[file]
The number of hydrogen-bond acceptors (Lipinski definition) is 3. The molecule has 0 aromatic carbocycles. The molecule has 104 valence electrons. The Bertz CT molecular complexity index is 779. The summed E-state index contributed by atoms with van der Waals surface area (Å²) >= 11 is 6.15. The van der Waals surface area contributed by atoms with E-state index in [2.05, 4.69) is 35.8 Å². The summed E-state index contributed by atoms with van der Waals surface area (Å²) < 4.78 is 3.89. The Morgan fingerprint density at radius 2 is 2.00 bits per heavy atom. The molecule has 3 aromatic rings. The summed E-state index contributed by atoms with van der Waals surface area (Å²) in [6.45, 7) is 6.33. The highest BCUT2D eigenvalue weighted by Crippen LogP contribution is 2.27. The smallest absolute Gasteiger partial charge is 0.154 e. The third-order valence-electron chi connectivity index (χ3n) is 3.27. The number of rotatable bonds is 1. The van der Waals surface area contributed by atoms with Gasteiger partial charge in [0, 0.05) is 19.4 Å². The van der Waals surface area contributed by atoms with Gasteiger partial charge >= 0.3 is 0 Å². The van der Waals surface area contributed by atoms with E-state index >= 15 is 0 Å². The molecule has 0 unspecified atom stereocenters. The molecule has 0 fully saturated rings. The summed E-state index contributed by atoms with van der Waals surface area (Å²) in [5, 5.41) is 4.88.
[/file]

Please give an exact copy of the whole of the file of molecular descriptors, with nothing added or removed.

The number of hydrogen-bond acceptors (Lipinski definition) is 3. The molecule has 0 aromatic carbocycles. The molecule has 104 valence electrons. The Bertz CT molecular complexity index is 779. The summed E-state index contributed by atoms with van der Waals surface area (Å²) >= 11 is 6.15. The van der Waals surface area contributed by atoms with E-state index in [2.05, 4.69) is 35.8 Å². The summed E-state index contributed by atoms with van der Waals surface area (Å²) < 4.78 is 3.89. The Morgan fingerprint density at radius 2 is 2.00 bits per heavy atom. The molecule has 3 aromatic rings. The summed E-state index contributed by atoms with van der Waals surface area (Å²) in [6.45, 7) is 6.33. The highest BCUT2D eigenvalue weighted by Crippen LogP contribution is 2.27. The smallest absolute Gasteiger partial charge is 0.154 e. The third-order valence-electron chi connectivity index (χ3n) is 3.27. The number of rotatable bonds is 1. The van der Waals surface area contributed by atoms with Gasteiger partial charge in [0, 0.05) is 19.4 Å². The van der Waals surface area contributed by atoms with Gasteiger partial charge >= 0.3 is 0 Å². The van der Waals surface area contributed by atoms with E-state index >= 15 is 0 Å². The molecule has 0 unspecified atom stereocenters. The molecule has 0 fully saturated rings. The summed E-state index contributed by atoms with van der Waals surface area (Å²) in [5, 5.41) is 4.88.